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SHOULDER OSTEOARTHRITIS DEGENERATIVE JOINT DISEASE
WHAT IS OSTEOARTHRITIS?
Osteoarthritis, also referred to as Degenerative Joint Disease, is defined as inflammation of a joint associated with loss of articular cartilage, the shiny tissue on the end of the bone within a joint. You can see this tissue at Thanksgiving dinner if you open the thigh joint of a turkey leg! The best test to diagnose osteoarthritis is a plain x-ray showing “bone on bone” arthritis, see above.
ANATOMY OF THE SHOULDER
The shoulder is made up of three bones: the humerus (the upper arm), the scapula (shoulder blade), and the clavicle (collarbone). The shoulder is a “shallow” ball-and-socket joint. The head
of the humerus (the ball) fits into the relatively flat socket of the shoulder blade (the glenoid). This is known as the glenohumeral joint. The other joint of the shoulder is the one in which the clavicle meets the tip of the shoulder blade (acromion). This joint is called the acromioclavicular (AC) joint. Although technically not a joint, the shoulder blade also moves on the chest wall, providing approximately 1/3 of total shoulder overhead range of motion; i.e. scapulo-thoracic motion.
SYMPTOMS OF ARTHRITIS OF THE SHOULDER:
The most common symptoms of shoulder arthritis are pain and stiffness that interrupts sleep at night and compromises activities of daily living that require full range of motion of the shoulder.
DIAGNOSIS OF ARTHRITIS OF THE SHOULDER:
Physical findings indicating osteoarthritis, include limited range of motion of the shoulder accompanied by pain and grinding (crepitus). The strength of the shoulder muscles is usually normal. X-rays are the most common study used to confirm the diagnosis of osteoarthritis and will reveal varying degrees of joint space narrowing and bone spurs (osteophytes) at the periphery of the joint, see above.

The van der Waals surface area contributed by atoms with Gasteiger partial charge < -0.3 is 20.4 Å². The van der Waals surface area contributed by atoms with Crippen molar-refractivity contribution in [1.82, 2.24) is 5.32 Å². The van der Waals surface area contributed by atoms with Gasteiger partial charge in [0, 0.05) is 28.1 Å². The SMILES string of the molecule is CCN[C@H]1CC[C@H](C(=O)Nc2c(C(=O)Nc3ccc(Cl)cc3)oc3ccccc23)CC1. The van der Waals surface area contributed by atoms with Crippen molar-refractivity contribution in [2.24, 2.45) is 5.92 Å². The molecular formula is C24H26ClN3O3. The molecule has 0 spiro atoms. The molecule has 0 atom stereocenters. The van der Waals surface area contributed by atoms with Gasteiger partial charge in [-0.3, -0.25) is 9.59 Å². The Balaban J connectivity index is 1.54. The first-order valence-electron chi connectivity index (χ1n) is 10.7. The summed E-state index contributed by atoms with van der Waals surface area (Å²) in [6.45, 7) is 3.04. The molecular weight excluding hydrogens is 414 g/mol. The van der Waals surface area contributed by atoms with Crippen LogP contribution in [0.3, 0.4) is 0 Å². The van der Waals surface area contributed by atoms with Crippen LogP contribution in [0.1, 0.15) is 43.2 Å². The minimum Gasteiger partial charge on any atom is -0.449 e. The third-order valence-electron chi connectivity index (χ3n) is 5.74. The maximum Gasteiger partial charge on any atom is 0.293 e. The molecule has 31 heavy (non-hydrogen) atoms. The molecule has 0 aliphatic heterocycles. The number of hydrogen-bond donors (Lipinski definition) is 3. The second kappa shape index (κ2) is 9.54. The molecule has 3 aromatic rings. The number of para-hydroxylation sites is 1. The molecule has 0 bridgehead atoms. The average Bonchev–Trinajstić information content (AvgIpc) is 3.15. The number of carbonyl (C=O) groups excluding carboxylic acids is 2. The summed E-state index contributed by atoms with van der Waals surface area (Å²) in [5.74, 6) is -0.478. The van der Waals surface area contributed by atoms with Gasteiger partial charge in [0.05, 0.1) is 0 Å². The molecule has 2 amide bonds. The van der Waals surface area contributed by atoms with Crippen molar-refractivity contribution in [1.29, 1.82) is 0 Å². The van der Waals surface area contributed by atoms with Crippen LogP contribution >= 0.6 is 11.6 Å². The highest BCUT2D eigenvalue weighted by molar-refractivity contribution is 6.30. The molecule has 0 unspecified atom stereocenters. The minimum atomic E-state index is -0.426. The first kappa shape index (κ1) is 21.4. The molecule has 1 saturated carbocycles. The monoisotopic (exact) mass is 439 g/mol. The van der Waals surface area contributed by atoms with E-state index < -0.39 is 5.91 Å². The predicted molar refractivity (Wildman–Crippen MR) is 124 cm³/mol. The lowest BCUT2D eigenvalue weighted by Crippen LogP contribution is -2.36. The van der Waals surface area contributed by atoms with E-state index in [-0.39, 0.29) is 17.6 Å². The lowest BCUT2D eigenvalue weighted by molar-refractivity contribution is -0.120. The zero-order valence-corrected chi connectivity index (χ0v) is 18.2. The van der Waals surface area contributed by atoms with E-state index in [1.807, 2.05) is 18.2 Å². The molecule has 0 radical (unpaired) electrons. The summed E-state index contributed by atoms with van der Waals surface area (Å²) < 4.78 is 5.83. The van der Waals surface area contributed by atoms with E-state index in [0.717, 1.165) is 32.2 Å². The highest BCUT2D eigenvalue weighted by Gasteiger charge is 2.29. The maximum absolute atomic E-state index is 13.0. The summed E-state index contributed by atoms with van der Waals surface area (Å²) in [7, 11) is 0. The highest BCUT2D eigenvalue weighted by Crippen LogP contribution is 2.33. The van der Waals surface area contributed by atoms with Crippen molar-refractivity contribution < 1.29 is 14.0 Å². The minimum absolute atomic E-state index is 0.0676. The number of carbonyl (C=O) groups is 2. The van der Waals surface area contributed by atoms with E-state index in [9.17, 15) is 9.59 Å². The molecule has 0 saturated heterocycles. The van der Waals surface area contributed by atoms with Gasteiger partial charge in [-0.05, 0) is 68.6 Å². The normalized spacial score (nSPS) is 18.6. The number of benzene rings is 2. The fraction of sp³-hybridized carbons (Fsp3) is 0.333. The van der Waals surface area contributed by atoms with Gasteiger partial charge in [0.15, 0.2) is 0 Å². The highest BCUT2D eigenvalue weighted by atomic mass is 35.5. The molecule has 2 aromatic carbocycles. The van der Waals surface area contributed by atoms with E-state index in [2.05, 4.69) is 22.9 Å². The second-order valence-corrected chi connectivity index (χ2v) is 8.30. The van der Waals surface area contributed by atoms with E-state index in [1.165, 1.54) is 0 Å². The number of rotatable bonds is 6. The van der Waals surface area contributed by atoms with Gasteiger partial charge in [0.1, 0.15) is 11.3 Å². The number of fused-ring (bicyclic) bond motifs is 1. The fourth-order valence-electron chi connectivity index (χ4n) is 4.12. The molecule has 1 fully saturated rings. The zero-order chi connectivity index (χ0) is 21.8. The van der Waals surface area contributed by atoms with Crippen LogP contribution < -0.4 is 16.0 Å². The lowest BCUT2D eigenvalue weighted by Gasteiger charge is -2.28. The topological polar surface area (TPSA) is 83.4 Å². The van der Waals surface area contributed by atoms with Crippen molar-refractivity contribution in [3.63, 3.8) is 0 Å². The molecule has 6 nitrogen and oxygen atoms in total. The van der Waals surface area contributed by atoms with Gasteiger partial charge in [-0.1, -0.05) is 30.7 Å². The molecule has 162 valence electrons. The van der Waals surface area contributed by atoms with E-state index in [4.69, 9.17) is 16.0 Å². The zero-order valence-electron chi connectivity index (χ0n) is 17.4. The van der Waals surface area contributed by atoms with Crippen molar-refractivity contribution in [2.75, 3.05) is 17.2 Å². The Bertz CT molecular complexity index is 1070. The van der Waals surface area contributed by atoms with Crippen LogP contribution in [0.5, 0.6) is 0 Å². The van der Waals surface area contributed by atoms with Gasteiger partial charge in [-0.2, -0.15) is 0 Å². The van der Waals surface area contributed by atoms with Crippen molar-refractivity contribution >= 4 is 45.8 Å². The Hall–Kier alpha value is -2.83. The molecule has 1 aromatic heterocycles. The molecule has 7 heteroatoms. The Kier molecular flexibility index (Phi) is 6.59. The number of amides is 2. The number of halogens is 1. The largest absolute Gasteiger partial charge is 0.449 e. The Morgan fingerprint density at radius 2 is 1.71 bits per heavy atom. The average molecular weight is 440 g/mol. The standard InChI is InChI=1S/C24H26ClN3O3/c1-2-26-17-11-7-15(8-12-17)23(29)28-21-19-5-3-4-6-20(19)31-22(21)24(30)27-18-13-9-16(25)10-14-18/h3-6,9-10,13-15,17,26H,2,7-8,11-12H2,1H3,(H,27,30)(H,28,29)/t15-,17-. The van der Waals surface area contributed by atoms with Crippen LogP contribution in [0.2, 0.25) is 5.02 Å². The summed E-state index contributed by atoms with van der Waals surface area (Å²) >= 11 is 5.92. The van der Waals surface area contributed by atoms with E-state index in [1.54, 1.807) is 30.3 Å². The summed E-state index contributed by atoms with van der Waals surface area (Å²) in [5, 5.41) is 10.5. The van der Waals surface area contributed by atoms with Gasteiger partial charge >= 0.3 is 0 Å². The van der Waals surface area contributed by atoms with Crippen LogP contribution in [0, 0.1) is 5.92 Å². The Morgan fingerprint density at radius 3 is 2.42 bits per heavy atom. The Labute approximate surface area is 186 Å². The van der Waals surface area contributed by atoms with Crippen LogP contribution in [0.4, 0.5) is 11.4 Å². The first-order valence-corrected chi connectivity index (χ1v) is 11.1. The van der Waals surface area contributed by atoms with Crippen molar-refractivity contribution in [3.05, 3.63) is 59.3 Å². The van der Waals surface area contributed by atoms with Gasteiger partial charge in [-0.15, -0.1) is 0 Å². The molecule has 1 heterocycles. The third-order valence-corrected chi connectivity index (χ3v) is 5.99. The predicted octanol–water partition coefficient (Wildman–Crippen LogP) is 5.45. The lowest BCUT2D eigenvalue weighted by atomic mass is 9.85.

Peter D. Mccann, MD
200 West 13th Street, 6th Floor
New York, NY 10011
NONSURGICAL TREATMENT OF ARTHRITIS OF THE SHOULDER
Mild to moderate degrees of osteoarthritis can be successfully managed using the standard principles of non-operative treatment of musculoskeletal conditions: activity modification to avoid those activities that exacerbate pain, anti-inflammatory medications and/or Tylenol to decrease pain, rehabilitation exercises to increase flexibility and strength of the shoulder (performed independently or under the guidance of a physical therapist), and an intra-articular cortisone injection.
SURGICAL TREATMENT FOR ARTHRITIS OF THE SHOULDER
Patients who fail non-operative treatment and have persistent pain that compromises sleep, activities of daily living and sporting activities are candidates for surgical treatment. For patients with early stage osteoarthritis who still have some articular cartilage, arthroscopic removal of inflamed tissue in the joint may be considered. For patients who have end-stage, “bone-on-bone” arthritis, a shoulder replacement is recommended. Patients with osteoarthritis and an intact rotator cuff are candidates for an anatomic total shoulder replacement. Those patients with arthritis and massive tearing of the rotator cuff or severe deformity of the glenoid are candidates for a relatively new design of shoulder replacement called the reverse shoulder replacement.